To help you you can pick up and throw your hero potato (there's space for three different ones once you find more). When it lands it protects that area against the enemy... for a little while, before heading back to you, self-healing, after which it's ready once again for you to throw into the battlefield.

If you manage to destroy the three main bases, then your blue chips will rush to the main enemy building, overrunning it and after a short while you'll win the level... or you'll be overwhelmed by the enemy before you can do any of the above, in which case you lose. Then you're back at the potato village to start the process all over again.

For the first few goes, the game is incredibly good fun. It looks great and plays well too. But that novelty soon wears off. To keep you a little interested, some of the battles give you the chance to win two types of tokens. The first allows you to upgrade the weapons. Both the ammunition type, as well as the way each gun works, can be upgraded. You start of with a gun you have to hand crank (which is pretty hard to get used to) but as you unlock other elements you can simply pull a chord at the back of the gun and it will auto target the enemy or pick up and fire a revolver.

Review imageYou can alter each of the two guns to offer two different playing styles (if you so desire). However, the truth is that you'll pretty quickly learn which is the best gun and ammo to use.

The other tokens you can collect allow you to upgrade your potato heroes. As you progress through the game you'll rescue new ones (there are 5 in total - gunner; shield; flamethrower, pilot, tank). But, in all honesty it doesn't seem to matter how much you upgrade them, they still seem to inflict the same amount of damage and stay on the battlefield for the same length of time.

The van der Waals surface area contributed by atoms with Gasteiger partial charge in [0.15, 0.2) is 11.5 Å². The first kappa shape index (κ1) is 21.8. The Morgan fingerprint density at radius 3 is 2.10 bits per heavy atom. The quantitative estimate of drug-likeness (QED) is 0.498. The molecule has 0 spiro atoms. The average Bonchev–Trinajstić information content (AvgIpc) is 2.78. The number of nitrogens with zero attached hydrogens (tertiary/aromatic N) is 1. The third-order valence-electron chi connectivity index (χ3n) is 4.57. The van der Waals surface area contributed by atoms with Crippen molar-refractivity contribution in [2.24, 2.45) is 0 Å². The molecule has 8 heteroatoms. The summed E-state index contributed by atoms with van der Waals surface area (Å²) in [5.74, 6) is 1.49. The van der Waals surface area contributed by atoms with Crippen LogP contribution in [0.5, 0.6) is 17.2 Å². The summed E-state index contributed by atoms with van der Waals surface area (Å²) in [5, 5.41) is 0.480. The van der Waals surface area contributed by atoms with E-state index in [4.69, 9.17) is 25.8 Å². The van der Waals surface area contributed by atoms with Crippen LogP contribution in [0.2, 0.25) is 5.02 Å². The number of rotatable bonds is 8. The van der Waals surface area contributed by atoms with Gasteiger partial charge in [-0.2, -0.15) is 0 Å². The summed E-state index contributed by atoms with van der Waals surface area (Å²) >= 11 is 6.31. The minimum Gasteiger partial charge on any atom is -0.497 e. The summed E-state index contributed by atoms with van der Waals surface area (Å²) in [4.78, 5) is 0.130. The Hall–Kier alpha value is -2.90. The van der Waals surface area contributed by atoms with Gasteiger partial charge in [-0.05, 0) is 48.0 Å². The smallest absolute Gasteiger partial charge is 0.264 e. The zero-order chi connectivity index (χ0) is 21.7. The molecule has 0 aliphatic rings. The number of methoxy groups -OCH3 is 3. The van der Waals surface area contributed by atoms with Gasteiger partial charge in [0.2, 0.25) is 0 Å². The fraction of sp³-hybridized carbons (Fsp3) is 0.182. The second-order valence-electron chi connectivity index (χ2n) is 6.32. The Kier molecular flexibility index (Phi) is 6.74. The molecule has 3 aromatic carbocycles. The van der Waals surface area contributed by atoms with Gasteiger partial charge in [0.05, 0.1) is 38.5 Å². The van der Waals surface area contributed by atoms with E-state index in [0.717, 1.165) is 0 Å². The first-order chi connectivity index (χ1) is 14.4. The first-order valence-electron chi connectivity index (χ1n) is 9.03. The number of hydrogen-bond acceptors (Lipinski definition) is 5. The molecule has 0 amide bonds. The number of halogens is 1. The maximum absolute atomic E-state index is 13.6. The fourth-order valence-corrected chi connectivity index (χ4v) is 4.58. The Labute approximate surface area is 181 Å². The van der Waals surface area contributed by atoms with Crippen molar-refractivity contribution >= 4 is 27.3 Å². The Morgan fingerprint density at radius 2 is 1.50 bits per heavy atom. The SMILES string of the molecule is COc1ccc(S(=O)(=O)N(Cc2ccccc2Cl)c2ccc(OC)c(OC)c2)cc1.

Another annoying aspect is that the planets you can visit are graded easy, medium and hard. But there's no real difference in difficulty. Hard may take you a little longer to complete, but it's not really hard. In fact once I'd mastered the controls and worked out what I was doing, I didn't lose a single battle.

Once you complete a set amount of planets you are given the choice to warp to another universe. But the variety of the planets and the environments of the levels just rotates through a handful of different styles.

The game ends up feeling very unfinished. There's massive potential here, but it feels like the developers just got to the point where it looked promising and then just looped everything. I think the idea is that you're supposed to just keep going until you get bored; trying to save as many potatoes as possible.

Review imageI collected all the upgrades for the weapons and found all the hero potatoes in an afternoon... after that, there wasn't much left to keep me playing. It was a cert that I'd win every battle, but there was no reward... no further progression. You can't even start a new game as the gameplay seems to save as you progress. If you want to quit you just have go back to the Playstation's main menu, or power it down.

It really is a crying shame. Everything is here to make this a must buy game. It's fun (and funny), the graphics and environments are well designed. It's just that someone forgot to add longevity into the mix. At most you'll get an entire afternoon's worth of fun out of it.


Darren Rea